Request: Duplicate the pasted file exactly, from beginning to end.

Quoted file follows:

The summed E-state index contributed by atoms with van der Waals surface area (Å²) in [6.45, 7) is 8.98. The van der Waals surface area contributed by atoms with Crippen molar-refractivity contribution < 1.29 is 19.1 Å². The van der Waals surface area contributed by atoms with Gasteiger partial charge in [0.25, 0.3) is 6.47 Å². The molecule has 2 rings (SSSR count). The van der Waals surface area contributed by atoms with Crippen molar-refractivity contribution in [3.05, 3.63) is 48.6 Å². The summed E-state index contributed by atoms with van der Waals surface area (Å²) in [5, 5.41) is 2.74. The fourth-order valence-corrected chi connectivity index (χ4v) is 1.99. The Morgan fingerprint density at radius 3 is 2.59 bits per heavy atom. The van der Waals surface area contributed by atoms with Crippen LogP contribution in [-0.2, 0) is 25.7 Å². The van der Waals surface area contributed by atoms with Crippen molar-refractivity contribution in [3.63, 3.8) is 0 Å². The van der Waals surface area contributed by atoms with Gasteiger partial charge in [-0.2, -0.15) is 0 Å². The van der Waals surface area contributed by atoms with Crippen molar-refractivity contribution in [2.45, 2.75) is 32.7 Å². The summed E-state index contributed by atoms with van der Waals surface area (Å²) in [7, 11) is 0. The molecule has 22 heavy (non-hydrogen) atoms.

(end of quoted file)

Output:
The summed E-state index contributed by atoms with van der Waals surface area (Å²) in [6.45, 7) is 8.98. The van der Waals surface area contributed by atoms with Crippen molar-refractivity contribution < 1.29 is 19.1 Å². The van der Waals surface area contributed by atoms with Gasteiger partial charge in [0.25, 0.3) is 6.47 Å². The molecule has 2 rings (SSSR count). The van der Waals surface area contributed by atoms with Crippen molar-refractivity contribution in [3.05, 3.63) is 48.6 Å². The summed E-state index contributed by atoms with van der Waals surface area (Å²) in [5, 5.41) is 2.74. The fourth-order valence-corrected chi connectivity index (χ4v) is 1.99. The Morgan fingerprint density at radius 3 is 2.59 bits per heavy atom. The van der Waals surface area contributed by atoms with Crippen LogP contribution in [-0.2, 0) is 25.7 Å². The van der Waals surface area contributed by atoms with Crippen molar-refractivity contribution in [3.63, 3.8) is 0 Å². The van der Waals surface area contributed by atoms with Gasteiger partial charge in [-0.2, -0.15) is 0 Å². The van der Waals surface area contributed by atoms with Crippen molar-refractivity contribution in [2.45, 2.75) is 32.7 Å². The summed E-state index contributed by atoms with van der Waals surface area (Å²) in [7, 11) is 0. The molecule has 22 heavy (non-hydrogen) atoms.